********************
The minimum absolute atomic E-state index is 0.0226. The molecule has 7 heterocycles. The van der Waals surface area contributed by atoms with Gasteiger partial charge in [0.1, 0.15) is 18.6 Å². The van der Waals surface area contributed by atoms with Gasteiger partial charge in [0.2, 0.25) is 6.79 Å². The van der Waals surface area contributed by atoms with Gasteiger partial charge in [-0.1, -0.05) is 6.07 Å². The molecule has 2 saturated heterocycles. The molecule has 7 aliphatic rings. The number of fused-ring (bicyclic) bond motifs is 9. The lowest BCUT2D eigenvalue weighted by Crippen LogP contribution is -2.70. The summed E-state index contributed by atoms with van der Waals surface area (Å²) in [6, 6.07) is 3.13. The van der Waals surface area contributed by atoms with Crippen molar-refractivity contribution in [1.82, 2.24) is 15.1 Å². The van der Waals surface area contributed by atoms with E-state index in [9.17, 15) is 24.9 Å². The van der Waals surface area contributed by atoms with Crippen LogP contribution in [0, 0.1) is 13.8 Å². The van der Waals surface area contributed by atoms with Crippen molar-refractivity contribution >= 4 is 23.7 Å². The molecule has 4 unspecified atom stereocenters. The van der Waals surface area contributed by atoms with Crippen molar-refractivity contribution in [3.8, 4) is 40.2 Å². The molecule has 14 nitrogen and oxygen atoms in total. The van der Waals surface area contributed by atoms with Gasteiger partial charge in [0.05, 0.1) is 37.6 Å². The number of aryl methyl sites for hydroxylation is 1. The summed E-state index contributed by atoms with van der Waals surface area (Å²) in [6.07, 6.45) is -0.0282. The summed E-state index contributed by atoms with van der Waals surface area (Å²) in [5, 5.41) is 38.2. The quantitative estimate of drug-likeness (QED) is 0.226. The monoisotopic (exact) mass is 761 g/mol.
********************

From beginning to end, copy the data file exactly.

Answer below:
The minimum absolute atomic E-state index is 0.0226. The molecule has 7 heterocycles. The van der Waals surface area contributed by atoms with Gasteiger partial charge in [0.1, 0.15) is 18.6 Å². The van der Waals surface area contributed by atoms with Gasteiger partial charge in [0.2, 0.25) is 6.79 Å². The van der Waals surface area contributed by atoms with Gasteiger partial charge in [-0.1, -0.05) is 6.07 Å². The molecule has 2 saturated heterocycles. The molecule has 7 aliphatic rings. The number of fused-ring (bicyclic) bond motifs is 9. The lowest BCUT2D eigenvalue weighted by Crippen LogP contribution is -2.70. The summed E-state index contributed by atoms with van der Waals surface area (Å²) in [6, 6.07) is 3.13. The van der Waals surface area contributed by atoms with Crippen molar-refractivity contribution in [1.82, 2.24) is 15.1 Å². The van der Waals surface area contributed by atoms with E-state index in [9.17, 15) is 24.9 Å². The van der Waals surface area contributed by atoms with Crippen LogP contribution in [0, 0.1) is 13.8 Å². The van der Waals surface area contributed by atoms with Crippen molar-refractivity contribution >= 4 is 23.7 Å². The molecule has 4 unspecified atom stereocenters. The van der Waals surface area contributed by atoms with Crippen molar-refractivity contribution in [3.8, 4) is 40.2 Å². The molecule has 14 nitrogen and oxygen atoms in total. The van der Waals surface area contributed by atoms with Gasteiger partial charge in [0.05, 0.1) is 37.6 Å². The number of aryl methyl sites for hydroxylation is 1. The summed E-state index contributed by atoms with van der Waals surface area (Å²) in [6.07, 6.45) is -0.0282. The summed E-state index contributed by atoms with van der Waals surface area (Å²) in [5, 5.41) is 38.2. The quantitative estimate of drug-likeness (QED) is 0.226. The monoisotopic (exact) mass is 761 g/mol.